The growth in bitcoin and other ICOs last prompted regulators and bankers across the world last year to take a closer look at the sector. But a drop in the value of crypto assets over the last year as investors lose interest, as well as a plunge in bitcoin, that fell as much as 10% on Tuesday to below $4,500, has taken the pressure to issue stringent new rules.
Britain’s regulators, as well as government officials, told a conference that they were centered on how 2,000 or more crypto assets slot into the current rules and regulations before considering the reforms.
The deputy director for financial services at British financial ministry, Gillian Dorner, told a City & Financial conference, “We want to take the time to look at that in a bit more depth and make sure we take a proportionate approach.”
Britain confronts the challenge of balancing an economy by maintaining stable markets, consumer protection, and thwarting financing crime.
The executive director of strategy and competition at the Financial Conduct Authority, Christopher Woolard, said, “There is a need to clarify “grey edges” around the existing regulatory perimeter. Also, the FCA will consult by the end of this year on where the perimeter lies for crypto assets.”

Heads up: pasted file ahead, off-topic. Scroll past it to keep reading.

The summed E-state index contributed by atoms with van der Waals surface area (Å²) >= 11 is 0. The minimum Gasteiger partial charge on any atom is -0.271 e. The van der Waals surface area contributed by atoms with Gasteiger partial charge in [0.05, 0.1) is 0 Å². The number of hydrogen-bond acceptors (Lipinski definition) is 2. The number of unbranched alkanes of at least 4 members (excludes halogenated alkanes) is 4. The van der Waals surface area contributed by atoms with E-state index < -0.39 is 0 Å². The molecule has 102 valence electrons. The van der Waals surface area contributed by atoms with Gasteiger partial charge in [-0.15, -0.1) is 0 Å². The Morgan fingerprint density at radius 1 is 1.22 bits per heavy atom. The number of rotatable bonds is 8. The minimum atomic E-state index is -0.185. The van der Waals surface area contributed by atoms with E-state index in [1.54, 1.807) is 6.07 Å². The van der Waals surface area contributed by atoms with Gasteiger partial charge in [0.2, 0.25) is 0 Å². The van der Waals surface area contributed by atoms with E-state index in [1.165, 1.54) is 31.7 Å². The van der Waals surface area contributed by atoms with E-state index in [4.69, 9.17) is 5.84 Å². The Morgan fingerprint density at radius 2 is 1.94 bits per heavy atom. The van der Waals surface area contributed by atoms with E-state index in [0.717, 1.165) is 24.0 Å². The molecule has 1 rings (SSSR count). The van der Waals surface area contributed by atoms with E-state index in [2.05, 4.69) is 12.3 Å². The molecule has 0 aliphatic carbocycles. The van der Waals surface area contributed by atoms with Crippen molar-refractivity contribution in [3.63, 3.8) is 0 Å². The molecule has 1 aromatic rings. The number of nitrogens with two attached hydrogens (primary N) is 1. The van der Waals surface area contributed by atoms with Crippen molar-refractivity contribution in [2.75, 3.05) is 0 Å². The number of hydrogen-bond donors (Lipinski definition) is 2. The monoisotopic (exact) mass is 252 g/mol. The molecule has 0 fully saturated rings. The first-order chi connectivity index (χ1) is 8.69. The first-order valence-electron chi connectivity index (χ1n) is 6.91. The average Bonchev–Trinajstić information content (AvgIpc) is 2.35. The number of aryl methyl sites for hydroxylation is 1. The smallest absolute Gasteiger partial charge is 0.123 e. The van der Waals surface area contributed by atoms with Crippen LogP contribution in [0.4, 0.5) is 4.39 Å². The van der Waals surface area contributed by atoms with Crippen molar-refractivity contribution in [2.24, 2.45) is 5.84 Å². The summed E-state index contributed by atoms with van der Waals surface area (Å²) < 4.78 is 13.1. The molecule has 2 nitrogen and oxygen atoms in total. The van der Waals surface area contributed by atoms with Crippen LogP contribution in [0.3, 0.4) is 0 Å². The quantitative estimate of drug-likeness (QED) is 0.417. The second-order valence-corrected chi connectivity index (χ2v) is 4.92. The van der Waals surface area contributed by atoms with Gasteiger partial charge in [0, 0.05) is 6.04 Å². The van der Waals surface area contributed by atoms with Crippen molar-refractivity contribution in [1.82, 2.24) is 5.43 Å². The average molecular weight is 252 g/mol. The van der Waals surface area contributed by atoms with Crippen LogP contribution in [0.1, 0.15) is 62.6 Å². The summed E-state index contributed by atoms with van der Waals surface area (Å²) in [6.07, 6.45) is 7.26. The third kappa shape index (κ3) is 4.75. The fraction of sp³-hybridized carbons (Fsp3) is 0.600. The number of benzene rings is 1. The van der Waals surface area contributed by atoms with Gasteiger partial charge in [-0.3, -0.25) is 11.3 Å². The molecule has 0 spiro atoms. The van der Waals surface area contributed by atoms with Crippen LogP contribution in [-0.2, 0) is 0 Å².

“This will help clarify which crypto assets fall within the FCA’s existing regulatory perimeter and those crypto assets that fall outside.”
Then, the finance ministry would consult on whether or not the perimeter itself needed shifting.
FCA and Bank of England, a task force of the finance ministry last month suggested a ban on sale to retail customers of derivative products which are linked to crypto assets.
But Woolard said, “Unilateral action by just one country had its limits, and the FCA will seek to work collaboratively with international counterparts.”
The global regulatory bodies have not been able to reach a consensus so far on rule changes and have rather chose to monitor the sector more closely.